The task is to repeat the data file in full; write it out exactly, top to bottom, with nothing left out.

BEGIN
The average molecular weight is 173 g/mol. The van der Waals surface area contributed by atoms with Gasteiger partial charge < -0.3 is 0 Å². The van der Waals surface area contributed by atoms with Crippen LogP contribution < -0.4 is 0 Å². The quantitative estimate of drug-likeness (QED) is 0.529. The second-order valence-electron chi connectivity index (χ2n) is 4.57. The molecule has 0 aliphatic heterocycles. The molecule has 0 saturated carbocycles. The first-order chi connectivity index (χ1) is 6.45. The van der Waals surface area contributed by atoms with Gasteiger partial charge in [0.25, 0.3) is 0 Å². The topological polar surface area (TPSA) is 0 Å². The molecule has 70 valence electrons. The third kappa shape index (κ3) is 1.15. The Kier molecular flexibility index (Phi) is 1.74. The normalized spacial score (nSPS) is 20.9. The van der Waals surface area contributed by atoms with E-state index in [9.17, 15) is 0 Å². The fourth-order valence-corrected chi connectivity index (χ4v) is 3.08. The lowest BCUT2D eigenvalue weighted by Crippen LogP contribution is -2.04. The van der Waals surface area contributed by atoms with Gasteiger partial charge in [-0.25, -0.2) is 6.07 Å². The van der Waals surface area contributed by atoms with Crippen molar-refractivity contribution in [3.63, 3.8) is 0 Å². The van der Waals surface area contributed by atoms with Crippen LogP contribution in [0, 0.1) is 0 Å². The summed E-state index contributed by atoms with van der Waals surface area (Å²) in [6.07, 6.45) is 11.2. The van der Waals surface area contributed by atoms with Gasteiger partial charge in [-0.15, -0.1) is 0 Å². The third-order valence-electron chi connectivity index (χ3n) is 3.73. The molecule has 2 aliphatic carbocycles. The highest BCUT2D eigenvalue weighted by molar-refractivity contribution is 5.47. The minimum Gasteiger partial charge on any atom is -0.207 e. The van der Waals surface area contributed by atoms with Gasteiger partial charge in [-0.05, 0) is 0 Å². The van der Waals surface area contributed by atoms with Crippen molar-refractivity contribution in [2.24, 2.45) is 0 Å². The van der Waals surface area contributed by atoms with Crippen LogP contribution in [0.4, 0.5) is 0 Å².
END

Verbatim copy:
The average molecular weight is 173 g/mol. The van der Waals surface area contributed by atoms with Gasteiger partial charge < -0.3 is 0 Å². The van der Waals surface area contributed by atoms with Crippen LogP contribution < -0.4 is 0 Å². The quantitative estimate of drug-likeness (QED) is 0.529. The second-order valence-electron chi connectivity index (χ2n) is 4.57. The molecule has 0 aliphatic heterocycles. The molecule has 0 saturated carbocycles. The first-order chi connectivity index (χ1) is 6.45. The van der Waals surface area contributed by atoms with Gasteiger partial charge in [0.25, 0.3) is 0 Å². The topological polar surface area (TPSA) is 0 Å². The molecule has 70 valence electrons. The third kappa shape index (κ3) is 1.15. The Kier molecular flexibility index (Phi) is 1.74. The normalized spacial score (nSPS) is 20.9. The van der Waals surface area contributed by atoms with E-state index in [9.17, 15) is 0 Å². The fourth-order valence-corrected chi connectivity index (χ4v) is 3.08. The lowest BCUT2D eigenvalue weighted by Crippen LogP contribution is -2.04. The van der Waals surface area contributed by atoms with Gasteiger partial charge in [-0.25, -0.2) is 6.07 Å². The van der Waals surface area contributed by atoms with Crippen molar-refractivity contribution in [3.63, 3.8) is 0 Å². The van der Waals surface area contributed by atoms with Crippen LogP contribution in [0, 0.1) is 0 Å². The summed E-state index contributed by atoms with van der Waals surface area (Å²) in [6.07, 6.45) is 11.2. The van der Waals surface area contributed by atoms with Gasteiger partial charge in [-0.15, -0.1) is 0 Å². The third-order valence-electron chi connectivity index (χ3n) is 3.73. The molecule has 2 aliphatic carbocycles. The highest BCUT2D eigenvalue weighted by molar-refractivity contribution is 5.47. The minimum Gasteiger partial charge on any atom is -0.207 e. The van der Waals surface area contributed by atoms with Gasteiger partial charge in [-0.05, 0) is 0 Å². The van der Waals surface area contributed by atoms with Crippen molar-refractivity contribution in [2.24, 2.45) is 0 Å². The van der Waals surface area contributed by atoms with Crippen LogP contribution in [0.4, 0.5) is 0 Å².